Rev. Jakob Hero-Shaw

January 2024

Here we are at the start of a New Year!

This is traditionally the time of year when people proclaim what they will do differently in their lives and announce what will be changed going forward. Some see this as a fresh start and an opportunity to become their best selves.

I love the idea of a fresh start. What I don’t love is the body negativity and self-deprecating comments that often accompany people’s desire to start anew. So, for 2024, I hope that you might consider kicking off this new year with a different type of new beginning.

It’s perfectly acceptable to want to change something about yourself, and the start of a new year is just as good a time as any for this fresh start. If the change you are hoping for is something in your own physical body, then instead of shoving yourself, kicking and screaming, toward change, try loving yourself into transformation. Personally, I had a significant health crisis this year and I have come to view my body, and what it can do, differently than ever before. Now that I am finally recovered enough to go to the gym, I approach my workouts with gratitude, which is new for me. As I sweat on the treadmill or rower, I try to remember that each workout is a celebration of what this overweight and middle-aged body can do, and not a punishment for being overweight or middle-aged.

The fresh start that the new year can bring need not be limited to our bodies. In fact, my hope is that if we choose to embrace the fresh start of a new year, that we do not allow it to end within ourselves at all. While goals for fitness, or reading, or study are fantastic and resolutions that lead us to take better care of ourselves can help us as individuals, what would it look like to shift the whole concept of the meaning of the new year?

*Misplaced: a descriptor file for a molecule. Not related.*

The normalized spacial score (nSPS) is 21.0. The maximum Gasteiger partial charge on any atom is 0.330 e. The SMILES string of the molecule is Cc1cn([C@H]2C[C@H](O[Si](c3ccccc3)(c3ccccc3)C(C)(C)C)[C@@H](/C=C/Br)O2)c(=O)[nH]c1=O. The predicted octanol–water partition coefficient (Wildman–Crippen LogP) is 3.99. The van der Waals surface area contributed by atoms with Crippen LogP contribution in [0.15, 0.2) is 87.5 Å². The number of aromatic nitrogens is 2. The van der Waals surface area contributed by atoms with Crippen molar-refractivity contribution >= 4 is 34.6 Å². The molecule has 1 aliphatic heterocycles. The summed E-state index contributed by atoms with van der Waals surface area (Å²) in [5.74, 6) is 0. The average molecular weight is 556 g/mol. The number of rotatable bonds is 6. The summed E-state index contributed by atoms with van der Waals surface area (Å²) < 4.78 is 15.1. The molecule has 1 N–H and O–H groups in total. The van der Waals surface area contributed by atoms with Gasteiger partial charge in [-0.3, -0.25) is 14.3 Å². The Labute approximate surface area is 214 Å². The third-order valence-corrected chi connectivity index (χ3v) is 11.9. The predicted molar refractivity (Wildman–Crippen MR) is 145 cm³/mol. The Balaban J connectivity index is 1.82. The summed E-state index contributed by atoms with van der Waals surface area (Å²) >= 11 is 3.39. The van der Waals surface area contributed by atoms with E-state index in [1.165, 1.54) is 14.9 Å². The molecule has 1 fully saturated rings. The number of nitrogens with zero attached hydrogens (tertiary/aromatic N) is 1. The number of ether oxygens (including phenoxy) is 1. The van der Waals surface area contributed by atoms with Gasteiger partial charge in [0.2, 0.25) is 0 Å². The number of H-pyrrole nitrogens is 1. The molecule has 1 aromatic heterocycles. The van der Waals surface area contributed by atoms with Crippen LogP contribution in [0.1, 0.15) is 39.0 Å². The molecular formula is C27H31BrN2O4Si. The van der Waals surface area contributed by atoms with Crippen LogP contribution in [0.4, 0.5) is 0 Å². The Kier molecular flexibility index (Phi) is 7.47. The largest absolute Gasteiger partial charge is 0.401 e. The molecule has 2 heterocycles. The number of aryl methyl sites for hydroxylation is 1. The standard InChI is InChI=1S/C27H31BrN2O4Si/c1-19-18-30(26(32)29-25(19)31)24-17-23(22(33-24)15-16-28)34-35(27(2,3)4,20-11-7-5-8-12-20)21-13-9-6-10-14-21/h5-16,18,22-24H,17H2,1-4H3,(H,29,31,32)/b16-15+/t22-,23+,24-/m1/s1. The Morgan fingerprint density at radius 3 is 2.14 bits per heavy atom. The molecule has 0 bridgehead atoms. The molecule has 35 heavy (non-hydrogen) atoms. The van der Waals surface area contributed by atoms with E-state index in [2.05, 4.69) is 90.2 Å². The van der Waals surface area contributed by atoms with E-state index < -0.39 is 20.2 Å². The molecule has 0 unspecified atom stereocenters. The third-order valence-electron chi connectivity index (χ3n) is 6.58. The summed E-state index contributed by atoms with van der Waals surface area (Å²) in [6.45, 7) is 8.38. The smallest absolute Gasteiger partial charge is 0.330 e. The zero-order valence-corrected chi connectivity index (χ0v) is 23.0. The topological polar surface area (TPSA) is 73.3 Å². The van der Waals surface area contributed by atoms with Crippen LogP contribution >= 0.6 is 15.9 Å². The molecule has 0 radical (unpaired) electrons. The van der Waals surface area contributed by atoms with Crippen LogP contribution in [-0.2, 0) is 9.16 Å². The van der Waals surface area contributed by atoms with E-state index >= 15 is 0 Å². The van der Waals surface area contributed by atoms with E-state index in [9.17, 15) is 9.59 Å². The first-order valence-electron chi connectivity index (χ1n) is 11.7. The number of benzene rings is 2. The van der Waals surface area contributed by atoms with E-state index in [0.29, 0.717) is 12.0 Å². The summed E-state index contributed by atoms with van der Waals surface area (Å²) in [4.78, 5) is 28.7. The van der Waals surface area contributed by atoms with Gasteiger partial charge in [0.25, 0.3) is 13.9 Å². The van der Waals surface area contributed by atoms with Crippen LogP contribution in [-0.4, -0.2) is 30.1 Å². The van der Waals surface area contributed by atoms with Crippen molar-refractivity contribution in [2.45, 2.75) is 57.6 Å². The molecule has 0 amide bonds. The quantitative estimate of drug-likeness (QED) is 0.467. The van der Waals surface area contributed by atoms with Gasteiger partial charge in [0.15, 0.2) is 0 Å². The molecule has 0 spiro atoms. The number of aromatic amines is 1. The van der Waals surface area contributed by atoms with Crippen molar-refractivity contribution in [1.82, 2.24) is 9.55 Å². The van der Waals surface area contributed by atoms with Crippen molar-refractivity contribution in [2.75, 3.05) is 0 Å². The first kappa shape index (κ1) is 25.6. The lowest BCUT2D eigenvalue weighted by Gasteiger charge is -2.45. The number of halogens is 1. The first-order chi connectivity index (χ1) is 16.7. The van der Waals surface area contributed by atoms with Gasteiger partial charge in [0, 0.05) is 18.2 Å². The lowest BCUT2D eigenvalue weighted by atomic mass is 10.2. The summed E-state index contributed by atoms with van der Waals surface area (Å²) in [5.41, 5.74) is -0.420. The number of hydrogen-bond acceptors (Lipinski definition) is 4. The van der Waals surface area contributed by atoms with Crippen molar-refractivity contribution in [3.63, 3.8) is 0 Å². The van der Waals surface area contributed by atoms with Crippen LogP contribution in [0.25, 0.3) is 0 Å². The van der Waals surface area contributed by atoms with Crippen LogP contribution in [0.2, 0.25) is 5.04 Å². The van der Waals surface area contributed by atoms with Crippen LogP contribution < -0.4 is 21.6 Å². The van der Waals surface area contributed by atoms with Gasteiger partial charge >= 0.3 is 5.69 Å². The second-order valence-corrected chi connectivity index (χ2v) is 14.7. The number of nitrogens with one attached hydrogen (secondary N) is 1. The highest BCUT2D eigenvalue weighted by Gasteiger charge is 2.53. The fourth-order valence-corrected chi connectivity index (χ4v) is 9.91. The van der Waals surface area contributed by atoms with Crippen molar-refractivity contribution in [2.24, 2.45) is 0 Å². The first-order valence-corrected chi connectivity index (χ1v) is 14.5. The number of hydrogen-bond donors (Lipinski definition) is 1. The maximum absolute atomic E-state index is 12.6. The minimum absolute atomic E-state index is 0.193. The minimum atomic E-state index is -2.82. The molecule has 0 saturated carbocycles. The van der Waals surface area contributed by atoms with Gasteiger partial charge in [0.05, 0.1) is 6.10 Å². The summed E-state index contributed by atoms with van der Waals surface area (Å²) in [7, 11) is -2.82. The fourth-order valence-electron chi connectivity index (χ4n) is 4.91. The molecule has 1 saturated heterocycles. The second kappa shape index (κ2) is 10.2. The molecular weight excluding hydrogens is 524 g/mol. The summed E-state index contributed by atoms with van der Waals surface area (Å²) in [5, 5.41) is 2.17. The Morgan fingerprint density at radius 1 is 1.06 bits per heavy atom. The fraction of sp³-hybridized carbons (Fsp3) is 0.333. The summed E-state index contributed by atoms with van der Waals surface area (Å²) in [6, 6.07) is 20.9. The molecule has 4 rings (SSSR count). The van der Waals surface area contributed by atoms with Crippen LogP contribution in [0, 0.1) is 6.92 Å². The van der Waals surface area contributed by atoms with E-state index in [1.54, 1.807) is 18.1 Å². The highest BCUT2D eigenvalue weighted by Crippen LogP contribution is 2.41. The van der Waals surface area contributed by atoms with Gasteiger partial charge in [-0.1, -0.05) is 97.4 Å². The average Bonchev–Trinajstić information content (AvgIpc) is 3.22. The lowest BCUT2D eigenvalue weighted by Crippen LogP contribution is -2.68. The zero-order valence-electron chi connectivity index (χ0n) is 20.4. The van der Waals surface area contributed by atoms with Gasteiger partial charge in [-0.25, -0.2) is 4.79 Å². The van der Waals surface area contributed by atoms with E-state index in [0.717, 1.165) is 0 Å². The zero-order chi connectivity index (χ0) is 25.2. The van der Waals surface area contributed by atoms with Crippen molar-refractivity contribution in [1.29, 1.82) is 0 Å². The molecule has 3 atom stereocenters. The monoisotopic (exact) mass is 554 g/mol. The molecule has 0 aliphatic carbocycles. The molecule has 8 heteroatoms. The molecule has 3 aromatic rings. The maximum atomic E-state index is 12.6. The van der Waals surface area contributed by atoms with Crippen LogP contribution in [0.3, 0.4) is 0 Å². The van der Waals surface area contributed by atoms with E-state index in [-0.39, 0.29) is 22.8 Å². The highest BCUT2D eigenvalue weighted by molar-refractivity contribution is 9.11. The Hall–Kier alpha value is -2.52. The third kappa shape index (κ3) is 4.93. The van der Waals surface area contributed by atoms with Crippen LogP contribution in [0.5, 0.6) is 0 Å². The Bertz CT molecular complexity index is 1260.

What if we collectively decided that the new year is our fresh start, where we can learn to prioritize solidarity? Instead of traditional new year’s resolutions, maybe we can take this coming year to be better neighbors, allies, accomplices, and partners in transformation.

Speaking from my personal perspective, as a pastor and as a person who is both queer and trans, I find it remarkable how powerful solidarity can be. Countless times I have witnessed that straight and cisgender folks who speak in solidarity with queer people and trans people have a tremendous impact.

Likewise, as a white person, I believe it is absolutely essential that I am educated and passionate about racial equity. As a Christian, I need to know about and advocate for people of other religious traditions. These are essential because solidarity matters.

As we journey into a new year and perhaps reflect on how to be our best selves, let’s make 2024 the year when we do our absolute best at living into the work of solidarity. Let’s prioritize learning from people whose lives and journeys are different from our own. Let’s proclaim ourselves to be accomplices and do everything in our power to make our communities places of radical welcome.

Happy New Year!

Rev. Jakob Hero-Shaw | CLGS Transgender Roundtable Coordinator & Trans Seminarian Leadership Cohort Faculty